Dear Ilana and Jess: My teens are getting too old to trick-or-treat, but they want to enjoy the holiday. What can they do to make it through this awkward stage? — Frank
Dear Frank: The awkward stage you’re referring to is the teenage years themselves, and there’s plenty to enjoy there; especially on Halloween! Adolescence marks the transition to adulthood, and this remains true during holidays. This year, give your teens new roles. For example, on Halloween, they might be in charge of handing out candy to the neighborhood kids. They can do this in costume (it may actually be more fun for everyone that way) so they don’t have to forgo that tradition.
Let the teens be a part of decorating the house (if they haven’t been already). Choose a theme – like haunted house or monster mash - and let them set the scene outside for trick-or-treaters. They can even be part of the scene directly; sitting outside to chat with kids and their families.
Your teens might also have their own party to celebrate. If you’re willing to host, give them parameters, (e.g. how many people are allowed, where guests can and can’t go in the house, etc.) then let them organize it for themselves. Make sure they’re prepared to be good hosts and review the basics with them: taking jackets, offering refreshments, leading people to the bathroom, etc. You may think that’s unnecessary to review, but it’s always best not to assume. Your teens are adults in-the-making, and it’s important that they become increasingly considerate of others.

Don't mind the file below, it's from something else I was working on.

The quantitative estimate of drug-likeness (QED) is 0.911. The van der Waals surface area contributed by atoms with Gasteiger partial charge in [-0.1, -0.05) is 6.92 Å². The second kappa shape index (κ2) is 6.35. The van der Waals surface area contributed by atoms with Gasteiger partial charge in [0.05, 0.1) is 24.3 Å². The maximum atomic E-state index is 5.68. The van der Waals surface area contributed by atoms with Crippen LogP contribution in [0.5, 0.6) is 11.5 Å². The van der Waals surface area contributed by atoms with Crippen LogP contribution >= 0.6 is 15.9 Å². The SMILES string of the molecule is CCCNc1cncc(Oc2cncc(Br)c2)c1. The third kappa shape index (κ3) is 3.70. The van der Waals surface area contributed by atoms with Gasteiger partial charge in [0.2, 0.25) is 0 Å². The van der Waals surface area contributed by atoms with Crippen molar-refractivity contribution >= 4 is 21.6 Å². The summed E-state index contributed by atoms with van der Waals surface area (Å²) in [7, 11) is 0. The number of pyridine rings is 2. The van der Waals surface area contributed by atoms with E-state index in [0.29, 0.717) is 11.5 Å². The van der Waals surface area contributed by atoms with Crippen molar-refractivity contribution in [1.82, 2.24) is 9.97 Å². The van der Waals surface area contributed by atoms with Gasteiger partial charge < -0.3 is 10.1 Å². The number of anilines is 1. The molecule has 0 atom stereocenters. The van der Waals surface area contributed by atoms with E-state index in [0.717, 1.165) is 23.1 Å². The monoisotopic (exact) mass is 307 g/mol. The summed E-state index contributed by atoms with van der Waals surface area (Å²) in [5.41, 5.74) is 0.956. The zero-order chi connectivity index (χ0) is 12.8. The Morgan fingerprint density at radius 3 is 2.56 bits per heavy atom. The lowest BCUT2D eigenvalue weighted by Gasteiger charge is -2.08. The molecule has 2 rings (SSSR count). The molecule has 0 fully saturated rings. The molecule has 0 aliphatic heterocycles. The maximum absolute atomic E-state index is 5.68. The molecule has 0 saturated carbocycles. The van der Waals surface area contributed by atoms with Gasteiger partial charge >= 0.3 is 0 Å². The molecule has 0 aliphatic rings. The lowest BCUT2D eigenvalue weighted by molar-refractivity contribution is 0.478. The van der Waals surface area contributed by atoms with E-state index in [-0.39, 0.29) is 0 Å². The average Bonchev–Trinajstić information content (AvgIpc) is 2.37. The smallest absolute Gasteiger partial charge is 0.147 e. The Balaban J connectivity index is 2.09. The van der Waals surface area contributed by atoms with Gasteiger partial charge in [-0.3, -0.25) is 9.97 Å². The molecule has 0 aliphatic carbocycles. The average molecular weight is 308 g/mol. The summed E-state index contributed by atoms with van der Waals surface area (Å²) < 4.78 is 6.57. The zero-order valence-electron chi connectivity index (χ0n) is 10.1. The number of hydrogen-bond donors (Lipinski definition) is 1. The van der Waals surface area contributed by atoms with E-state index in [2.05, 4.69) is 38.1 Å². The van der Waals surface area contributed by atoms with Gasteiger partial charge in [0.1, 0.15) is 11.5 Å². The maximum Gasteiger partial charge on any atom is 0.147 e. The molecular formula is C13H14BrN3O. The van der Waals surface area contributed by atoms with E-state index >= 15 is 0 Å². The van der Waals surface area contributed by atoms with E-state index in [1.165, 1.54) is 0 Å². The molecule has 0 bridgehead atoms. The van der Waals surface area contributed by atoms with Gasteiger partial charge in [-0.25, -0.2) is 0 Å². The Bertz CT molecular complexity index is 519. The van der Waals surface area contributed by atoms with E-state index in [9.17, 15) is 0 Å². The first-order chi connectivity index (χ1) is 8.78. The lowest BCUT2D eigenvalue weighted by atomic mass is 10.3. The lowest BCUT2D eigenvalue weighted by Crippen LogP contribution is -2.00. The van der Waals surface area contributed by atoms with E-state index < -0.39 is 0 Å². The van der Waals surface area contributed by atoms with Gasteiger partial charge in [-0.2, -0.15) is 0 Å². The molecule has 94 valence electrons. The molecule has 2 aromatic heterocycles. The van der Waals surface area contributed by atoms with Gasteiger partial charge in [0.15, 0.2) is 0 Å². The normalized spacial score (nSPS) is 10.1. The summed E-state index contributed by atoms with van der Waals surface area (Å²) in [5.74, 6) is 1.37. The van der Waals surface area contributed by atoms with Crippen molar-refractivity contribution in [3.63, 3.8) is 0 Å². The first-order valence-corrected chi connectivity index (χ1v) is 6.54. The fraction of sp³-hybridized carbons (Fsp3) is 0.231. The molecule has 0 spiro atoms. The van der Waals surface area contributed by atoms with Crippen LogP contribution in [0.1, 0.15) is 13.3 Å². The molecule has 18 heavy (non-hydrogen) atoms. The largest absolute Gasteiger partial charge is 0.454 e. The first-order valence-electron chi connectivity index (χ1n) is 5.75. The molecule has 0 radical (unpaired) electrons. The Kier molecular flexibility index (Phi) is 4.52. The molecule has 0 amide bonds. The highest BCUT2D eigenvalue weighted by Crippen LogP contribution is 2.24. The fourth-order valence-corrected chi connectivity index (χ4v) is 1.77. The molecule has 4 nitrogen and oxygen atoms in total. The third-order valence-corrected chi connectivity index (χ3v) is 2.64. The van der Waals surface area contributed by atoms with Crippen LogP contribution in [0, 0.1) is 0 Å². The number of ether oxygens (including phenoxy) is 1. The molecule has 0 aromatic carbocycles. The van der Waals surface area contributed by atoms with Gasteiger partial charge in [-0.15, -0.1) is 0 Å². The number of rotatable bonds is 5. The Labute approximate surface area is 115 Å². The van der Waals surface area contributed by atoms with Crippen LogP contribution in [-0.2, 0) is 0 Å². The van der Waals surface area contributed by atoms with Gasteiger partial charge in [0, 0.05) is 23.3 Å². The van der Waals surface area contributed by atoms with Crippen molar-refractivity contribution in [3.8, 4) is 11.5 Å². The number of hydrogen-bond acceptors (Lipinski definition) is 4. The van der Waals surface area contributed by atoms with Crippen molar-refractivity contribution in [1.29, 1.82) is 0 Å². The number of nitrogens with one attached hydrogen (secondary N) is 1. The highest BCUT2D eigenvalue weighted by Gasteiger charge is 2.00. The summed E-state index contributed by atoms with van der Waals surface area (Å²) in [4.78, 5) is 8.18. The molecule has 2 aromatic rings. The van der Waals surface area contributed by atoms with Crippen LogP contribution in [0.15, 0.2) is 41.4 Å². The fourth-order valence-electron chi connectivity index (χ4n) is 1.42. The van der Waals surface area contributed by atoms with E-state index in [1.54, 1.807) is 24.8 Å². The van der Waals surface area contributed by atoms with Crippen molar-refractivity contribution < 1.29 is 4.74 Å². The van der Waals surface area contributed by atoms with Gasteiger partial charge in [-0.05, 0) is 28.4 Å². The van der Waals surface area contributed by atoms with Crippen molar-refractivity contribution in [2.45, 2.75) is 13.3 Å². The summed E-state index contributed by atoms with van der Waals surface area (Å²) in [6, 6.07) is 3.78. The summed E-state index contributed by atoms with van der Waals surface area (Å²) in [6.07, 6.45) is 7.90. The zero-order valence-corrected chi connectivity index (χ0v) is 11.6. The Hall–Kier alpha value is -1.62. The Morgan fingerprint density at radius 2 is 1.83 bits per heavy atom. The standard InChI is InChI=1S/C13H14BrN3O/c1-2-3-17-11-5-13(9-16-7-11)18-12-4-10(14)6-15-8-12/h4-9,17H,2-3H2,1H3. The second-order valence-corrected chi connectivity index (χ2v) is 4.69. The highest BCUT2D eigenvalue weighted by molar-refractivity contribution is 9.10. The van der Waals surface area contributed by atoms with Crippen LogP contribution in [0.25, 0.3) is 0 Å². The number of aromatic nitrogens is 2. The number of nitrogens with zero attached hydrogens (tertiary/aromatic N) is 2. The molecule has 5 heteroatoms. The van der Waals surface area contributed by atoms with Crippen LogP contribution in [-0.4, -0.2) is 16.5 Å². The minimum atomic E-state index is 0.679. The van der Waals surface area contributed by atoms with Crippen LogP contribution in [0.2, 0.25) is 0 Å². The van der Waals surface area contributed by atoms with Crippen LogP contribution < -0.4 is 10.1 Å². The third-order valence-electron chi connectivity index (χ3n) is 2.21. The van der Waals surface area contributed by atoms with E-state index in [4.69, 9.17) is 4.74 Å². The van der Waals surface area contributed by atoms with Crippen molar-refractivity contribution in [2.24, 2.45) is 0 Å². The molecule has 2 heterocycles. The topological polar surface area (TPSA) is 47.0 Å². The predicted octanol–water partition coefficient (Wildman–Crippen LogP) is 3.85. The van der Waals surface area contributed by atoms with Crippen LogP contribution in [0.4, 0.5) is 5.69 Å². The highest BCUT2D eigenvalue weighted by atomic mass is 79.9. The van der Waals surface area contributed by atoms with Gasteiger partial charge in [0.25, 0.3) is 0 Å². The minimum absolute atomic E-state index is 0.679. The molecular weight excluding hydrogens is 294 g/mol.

Say This: “Since you’re both too old to trick-or-treat this year, I want you to think of other ways to enjoy the holiday. It would be great if you could help me decorate and hand out candy to the kids. It’ll be fun if you dress up for that. If you want, you can host a Halloween party for a few friends, too.”
Not That: “You too old to trick-or-treat, so figure something else out.”
Say This, Not That is based on the work of Cognition Builders: a global, educational company headed by Ilana Kukoff (Founder & CEO) and Jessica Yuppa Huddy (Chief Learning Officer). Everywhere from New York City to California to Shanghai to Zurich, the Cognition Builders team is called upon by A-list entertainers, politicians, CEOs, and CFOs to resolve the conflicts that upend everyday life. When their work is done, the families they serve are stronger than ever. With their new book, Say This, Not That To Your Teenage Daughter Kukoff and Yuppa Huddy have selected the most common conversational mistakes parents make, and fixed them. For more information, please visit: https://cognitionbuilders.com. To purchase Say This, Not That To Your Teenage Daughter visit: http://publishing.andrewsmcmeel.com/books/detail?sku=9781449488055.
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